Future - "Where do you see yourself in 5 years?" I always want to answer, "Taking over your job."
This type of question pops up from time to time, and can be tough. Do you answer truthfully, or do you say
what you think the interviewer wants to hear? I recently missed out on a job because they felt (and rightfully
so) that I wanted more leadership roles in the future, and that probably wouldn't have happened at this particular
place. I could have lied to stay more within the lines of what they were looking for, but I'm not quite desperate
enough to do that... yet.
Opinion - "What would you do in this situation" or "What are your strengths and weaknesses?" My
favorite from this category was actually a very good question. "If I asked your wife or best friend what you
should be doing (as a career), what would they say?" That's a really good question. Especially if you are in a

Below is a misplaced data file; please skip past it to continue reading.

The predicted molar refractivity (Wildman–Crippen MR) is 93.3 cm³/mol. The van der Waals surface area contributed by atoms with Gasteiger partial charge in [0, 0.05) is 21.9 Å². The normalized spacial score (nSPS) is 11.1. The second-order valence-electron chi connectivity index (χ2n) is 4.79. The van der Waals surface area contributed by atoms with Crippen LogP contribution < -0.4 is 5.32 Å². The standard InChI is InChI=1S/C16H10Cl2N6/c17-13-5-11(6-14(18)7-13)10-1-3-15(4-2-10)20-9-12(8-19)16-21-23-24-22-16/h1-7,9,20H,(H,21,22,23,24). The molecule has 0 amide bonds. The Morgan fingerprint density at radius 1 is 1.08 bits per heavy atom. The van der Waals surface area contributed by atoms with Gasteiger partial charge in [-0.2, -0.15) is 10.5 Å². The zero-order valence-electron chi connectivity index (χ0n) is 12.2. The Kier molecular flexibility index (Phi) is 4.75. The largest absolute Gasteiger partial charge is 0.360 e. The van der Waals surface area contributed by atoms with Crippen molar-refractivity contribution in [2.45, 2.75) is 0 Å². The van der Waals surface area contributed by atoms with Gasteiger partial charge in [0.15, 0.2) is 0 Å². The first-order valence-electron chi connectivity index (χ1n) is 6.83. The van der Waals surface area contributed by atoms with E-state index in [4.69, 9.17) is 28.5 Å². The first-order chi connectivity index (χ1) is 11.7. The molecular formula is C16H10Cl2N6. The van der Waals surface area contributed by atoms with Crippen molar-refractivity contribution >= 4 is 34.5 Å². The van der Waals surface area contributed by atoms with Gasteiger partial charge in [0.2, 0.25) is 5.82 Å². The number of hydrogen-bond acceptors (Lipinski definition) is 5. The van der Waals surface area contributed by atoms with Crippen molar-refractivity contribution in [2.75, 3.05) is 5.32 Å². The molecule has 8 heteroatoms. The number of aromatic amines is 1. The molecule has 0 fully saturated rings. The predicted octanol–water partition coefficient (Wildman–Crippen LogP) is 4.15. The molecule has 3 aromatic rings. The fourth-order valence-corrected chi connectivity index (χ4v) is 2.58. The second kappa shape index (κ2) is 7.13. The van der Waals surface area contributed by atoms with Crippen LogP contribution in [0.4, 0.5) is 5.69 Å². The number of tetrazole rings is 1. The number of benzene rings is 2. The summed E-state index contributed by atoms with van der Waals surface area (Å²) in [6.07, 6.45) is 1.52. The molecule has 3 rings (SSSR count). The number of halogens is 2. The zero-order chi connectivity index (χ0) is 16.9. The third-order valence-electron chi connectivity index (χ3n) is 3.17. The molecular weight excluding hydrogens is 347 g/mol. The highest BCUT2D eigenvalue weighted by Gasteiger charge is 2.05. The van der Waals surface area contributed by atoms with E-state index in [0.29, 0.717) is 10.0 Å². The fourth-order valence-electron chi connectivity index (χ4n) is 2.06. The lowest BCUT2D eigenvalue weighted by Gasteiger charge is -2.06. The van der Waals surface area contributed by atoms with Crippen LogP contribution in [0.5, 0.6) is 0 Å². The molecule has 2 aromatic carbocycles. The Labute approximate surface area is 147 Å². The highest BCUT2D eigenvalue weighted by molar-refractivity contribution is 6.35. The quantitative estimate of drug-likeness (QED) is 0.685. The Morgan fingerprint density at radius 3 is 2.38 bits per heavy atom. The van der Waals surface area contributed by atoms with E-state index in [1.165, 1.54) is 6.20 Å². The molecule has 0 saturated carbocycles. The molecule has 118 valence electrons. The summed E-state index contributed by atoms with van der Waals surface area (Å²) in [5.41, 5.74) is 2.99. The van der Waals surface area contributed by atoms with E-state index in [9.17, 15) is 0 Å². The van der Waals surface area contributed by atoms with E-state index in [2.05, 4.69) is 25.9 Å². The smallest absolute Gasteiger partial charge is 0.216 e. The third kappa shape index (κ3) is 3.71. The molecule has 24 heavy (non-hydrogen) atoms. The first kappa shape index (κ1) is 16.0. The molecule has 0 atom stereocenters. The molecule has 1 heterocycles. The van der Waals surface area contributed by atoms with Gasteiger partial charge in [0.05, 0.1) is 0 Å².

position where you really aren't sure what you want to do with your life. Which I think is most of us out there.
There is also a completely different style of interview you may take part in, and that is the Job Fair. Your
basic job fair takes place at a hotel or convention center where various employers setup booths and you are free
to wonder around from employer to employer with resumes in hand looking your very best. You usually have some
information listing the various employers and the types of jobs they are currently hiring for. When you find
an employer you would like to talk to you walk up (or wait in line) to speak with them. You start by introducing
yourself and go right into a 30 second spiel on who you are, what you do, and why you are interested in them.